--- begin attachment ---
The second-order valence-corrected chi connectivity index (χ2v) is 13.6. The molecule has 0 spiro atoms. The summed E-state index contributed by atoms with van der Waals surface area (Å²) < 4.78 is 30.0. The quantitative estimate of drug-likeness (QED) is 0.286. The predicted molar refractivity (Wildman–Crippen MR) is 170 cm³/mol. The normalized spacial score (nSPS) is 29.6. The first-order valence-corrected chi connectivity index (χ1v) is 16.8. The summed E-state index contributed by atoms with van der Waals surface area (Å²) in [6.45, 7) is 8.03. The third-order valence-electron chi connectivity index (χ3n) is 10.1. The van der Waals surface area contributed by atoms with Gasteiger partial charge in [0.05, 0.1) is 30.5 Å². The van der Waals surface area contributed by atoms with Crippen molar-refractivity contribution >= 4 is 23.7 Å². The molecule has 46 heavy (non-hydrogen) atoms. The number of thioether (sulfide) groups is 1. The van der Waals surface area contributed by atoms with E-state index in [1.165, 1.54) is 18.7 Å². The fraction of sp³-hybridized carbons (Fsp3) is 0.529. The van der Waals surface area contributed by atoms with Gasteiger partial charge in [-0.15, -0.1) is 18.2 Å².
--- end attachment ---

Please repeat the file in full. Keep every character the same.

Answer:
The second-order valence-corrected chi connectivity index (χ2v) is 13.6. The molecule has 0 spiro atoms. The summed E-state index contributed by atoms with van der Waals surface area (Å²) < 4.78 is 30.0. The quantitative estimate of drug-likeness (QED) is 0.286. The predicted molar refractivity (Wildman–Crippen MR) is 170 cm³/mol. The normalized spacial score (nSPS) is 29.6. The first-order valence-corrected chi connectivity index (χ1v) is 16.8. The summed E-state index contributed by atoms with van der Waals surface area (Å²) in [6.45, 7) is 8.03. The third-order valence-electron chi connectivity index (χ3n) is 10.1. The van der Waals surface area contributed by atoms with Gasteiger partial charge in [0.05, 0.1) is 30.5 Å². The van der Waals surface area contributed by atoms with Crippen molar-refractivity contribution >= 4 is 23.7 Å². The molecule has 46 heavy (non-hydrogen) atoms. The number of thioether (sulfide) groups is 1. The van der Waals surface area contributed by atoms with E-state index in [1.165, 1.54) is 18.7 Å². The fraction of sp³-hybridized carbons (Fsp3) is 0.529. The van der Waals surface area contributed by atoms with Gasteiger partial charge in [-0.15, -0.1) is 18.2 Å².